U of T encampment appears set to reject school’s offer

A pro-Palestinian encampment at the University of Toronto appears set to reject the university’s latest offer made in a bid to end an ongoing demonstration on campus.

The university says it plans to issue a trespass notice if protesters are not gone by 4 pm Friday afternoon.

Protest organizers are holding a news conference at the King’s College Circle encampment at 11 am Friday.

“They brought forward a proposal for commitments but commitments aren’t good enough,” student Erin Mackey, a spokesperson for U of T Occupy Palestine, told CBC Radio’s Metro Morning Friday morning.

“Ultimately, we don’t consider this to be the final offer.”

Dozens of students, staff and faculty have been occupying a green space at King’s College Circle on the university’s St. George Campus in downtown Toronto since May 2. They’ve set up tents and canopies in solidarity with other encampments at universities throughout North America, calling for an end to the war between Israel and Hamas in Gaza.

In its Thursday offer, the university said it would not end partnerships with Israeli universities. It said students would be invited to attend the university’s business board of governing council’s meeting on June 19 to present their demands, as well as a working group to consider options for disclosure and increased transparency of investments.

If the encampment doesn’t accept the offer within 24 hours, the university will issue a trespass notice, U of T President Meric Gertler said Thursday afternoon.

LISTEN | U of T president speaks on Metro Morning:

Gertler reiterated his points Friday morning on Metro Morning.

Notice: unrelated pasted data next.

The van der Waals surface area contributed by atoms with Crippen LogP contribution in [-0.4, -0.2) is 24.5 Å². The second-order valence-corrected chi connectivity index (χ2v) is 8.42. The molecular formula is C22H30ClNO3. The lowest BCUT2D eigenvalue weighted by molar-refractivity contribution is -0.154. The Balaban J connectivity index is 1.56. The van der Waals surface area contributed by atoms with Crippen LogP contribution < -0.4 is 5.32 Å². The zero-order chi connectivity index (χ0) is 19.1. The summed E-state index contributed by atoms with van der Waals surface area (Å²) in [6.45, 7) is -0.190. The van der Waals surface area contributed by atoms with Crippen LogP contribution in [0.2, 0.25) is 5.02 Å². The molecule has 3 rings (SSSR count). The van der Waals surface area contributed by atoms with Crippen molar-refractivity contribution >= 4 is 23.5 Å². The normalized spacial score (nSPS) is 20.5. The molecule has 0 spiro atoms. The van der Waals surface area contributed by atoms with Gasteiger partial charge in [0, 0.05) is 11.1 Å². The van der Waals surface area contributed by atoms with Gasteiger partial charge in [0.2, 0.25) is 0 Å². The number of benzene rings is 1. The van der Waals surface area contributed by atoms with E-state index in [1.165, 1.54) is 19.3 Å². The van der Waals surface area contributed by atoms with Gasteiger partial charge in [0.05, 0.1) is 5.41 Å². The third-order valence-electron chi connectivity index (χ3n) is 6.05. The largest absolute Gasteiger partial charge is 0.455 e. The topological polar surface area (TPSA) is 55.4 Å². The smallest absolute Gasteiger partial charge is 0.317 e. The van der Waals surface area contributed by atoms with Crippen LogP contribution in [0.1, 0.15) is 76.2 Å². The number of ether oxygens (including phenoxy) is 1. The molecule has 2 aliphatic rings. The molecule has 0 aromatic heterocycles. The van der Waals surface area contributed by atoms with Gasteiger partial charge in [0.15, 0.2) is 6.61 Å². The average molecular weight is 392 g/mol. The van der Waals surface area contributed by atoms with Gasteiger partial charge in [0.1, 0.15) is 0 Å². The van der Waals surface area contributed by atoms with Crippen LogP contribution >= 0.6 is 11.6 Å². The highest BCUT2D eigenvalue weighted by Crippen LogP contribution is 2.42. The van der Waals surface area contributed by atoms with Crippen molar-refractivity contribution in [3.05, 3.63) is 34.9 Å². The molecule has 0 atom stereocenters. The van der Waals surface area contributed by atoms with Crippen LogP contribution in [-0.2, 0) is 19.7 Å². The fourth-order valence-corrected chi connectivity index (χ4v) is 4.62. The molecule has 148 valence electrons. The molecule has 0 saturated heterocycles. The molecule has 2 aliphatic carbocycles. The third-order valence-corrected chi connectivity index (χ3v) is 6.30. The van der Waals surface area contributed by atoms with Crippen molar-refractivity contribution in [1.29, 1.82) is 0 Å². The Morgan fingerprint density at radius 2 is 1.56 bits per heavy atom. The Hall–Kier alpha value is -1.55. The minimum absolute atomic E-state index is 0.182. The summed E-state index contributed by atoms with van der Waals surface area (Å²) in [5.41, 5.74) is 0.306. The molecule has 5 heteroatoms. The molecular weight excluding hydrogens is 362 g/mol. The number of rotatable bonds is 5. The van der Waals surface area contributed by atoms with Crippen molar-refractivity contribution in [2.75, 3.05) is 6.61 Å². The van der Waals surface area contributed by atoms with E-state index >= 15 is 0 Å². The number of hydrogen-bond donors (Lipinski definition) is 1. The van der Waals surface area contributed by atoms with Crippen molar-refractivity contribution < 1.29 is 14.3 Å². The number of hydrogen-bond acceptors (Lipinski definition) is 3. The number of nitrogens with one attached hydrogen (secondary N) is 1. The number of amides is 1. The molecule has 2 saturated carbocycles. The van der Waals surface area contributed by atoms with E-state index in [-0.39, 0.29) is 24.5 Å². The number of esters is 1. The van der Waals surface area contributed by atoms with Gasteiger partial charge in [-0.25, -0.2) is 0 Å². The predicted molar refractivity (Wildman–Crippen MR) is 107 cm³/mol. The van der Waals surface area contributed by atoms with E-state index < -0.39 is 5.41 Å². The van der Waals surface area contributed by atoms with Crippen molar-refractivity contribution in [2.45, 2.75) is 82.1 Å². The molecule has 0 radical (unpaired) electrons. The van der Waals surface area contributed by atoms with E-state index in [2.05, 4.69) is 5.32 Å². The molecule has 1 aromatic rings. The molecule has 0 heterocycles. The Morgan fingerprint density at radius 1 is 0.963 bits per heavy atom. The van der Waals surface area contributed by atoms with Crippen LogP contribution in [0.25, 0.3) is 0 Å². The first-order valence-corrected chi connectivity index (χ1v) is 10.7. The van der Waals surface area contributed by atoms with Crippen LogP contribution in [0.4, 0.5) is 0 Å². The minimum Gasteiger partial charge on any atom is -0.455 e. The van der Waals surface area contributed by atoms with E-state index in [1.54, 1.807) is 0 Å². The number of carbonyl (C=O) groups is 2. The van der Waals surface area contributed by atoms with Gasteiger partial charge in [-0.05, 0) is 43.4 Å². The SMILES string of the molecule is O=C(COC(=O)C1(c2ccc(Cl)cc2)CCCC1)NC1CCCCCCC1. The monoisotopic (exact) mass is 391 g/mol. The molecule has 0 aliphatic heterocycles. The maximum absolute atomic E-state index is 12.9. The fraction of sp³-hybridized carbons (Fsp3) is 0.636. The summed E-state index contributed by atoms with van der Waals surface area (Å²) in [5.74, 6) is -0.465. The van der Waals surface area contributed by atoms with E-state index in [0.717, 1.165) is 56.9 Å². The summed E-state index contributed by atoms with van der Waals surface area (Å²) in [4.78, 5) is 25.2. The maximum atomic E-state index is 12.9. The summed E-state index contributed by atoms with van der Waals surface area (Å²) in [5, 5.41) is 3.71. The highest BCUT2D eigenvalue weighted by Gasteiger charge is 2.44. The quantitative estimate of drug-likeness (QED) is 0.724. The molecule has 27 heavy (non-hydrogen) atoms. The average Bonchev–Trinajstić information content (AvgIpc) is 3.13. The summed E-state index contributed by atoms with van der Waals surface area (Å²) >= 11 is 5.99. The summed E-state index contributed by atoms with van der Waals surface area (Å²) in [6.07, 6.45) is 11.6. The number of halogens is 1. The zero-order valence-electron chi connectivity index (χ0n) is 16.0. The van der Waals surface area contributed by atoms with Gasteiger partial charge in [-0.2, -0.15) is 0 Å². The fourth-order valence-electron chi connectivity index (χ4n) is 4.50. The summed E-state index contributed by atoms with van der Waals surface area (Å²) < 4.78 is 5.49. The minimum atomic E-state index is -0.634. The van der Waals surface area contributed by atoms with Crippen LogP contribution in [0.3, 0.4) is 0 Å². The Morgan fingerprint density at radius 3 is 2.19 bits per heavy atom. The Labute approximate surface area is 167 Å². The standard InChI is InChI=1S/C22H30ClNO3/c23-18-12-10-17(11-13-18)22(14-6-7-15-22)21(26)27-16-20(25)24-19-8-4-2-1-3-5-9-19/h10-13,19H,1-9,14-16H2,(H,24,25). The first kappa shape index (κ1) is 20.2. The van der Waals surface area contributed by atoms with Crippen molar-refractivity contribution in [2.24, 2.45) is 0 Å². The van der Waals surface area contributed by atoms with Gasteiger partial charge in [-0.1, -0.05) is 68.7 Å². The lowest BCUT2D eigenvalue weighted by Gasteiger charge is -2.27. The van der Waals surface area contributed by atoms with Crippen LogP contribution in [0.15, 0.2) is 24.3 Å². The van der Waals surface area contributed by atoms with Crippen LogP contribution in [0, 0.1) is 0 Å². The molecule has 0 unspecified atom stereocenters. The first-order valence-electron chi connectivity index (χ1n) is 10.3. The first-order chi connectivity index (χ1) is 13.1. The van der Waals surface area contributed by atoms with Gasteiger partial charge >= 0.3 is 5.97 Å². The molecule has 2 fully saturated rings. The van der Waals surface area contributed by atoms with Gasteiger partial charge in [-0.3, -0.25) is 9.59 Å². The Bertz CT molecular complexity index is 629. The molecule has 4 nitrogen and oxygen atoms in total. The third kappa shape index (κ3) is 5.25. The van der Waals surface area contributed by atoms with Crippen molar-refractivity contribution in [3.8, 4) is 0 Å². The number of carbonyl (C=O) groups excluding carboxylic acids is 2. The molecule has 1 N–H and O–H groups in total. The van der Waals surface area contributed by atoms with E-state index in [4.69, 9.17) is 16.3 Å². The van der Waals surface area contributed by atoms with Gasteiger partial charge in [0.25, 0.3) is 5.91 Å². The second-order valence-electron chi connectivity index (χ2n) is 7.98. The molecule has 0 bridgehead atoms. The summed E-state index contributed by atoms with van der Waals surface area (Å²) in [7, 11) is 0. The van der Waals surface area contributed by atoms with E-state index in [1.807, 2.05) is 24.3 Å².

“I hope … that they will see what we’re putting on the table here is a very fair and considered offer,” he said.

Gertler said “nothing is more fundamental in many ways to our society” than the right to protest, but also that “we have to balance some other rights, particularly rights of inclusion.”

Erin Mackey, a University of Toronto student participating in the protest.

Erin Mackey, a University of Toronto student participating in the protest, is pictured on May 2, 2024. On Friday, she told CBC Radio: ‘If they want to clear this encampment, they can meet our demands.’ (Meagan Fitzpatrick/CBC)

As of Thursday, Gertler said the university has received 38 reports of harassment, discrimination and “hateful speech and hateful actions” as a result of the encampment.

“The tension that has been generated by the continued presence of the encampment has reached a point where we feel now is the time to end the encampment,” he said.

LISTEN | Encampment spokesperson speaks on Metro Morning:

Mackey, meanwhile, said if the university wants to clear the encampment, officials can meet protesters’ demands.

“The fact that U of T is willing to call the Toronto Police on this encampment — or threaten so, at this current moment — says a lot about where they’re at, that they are unwilling to stop funding a genocide, stop investing in bombs and instead call police on their own students.”

Speaking on Metro MorningGertler said the university is “doing our level best to avoid police involvement.”

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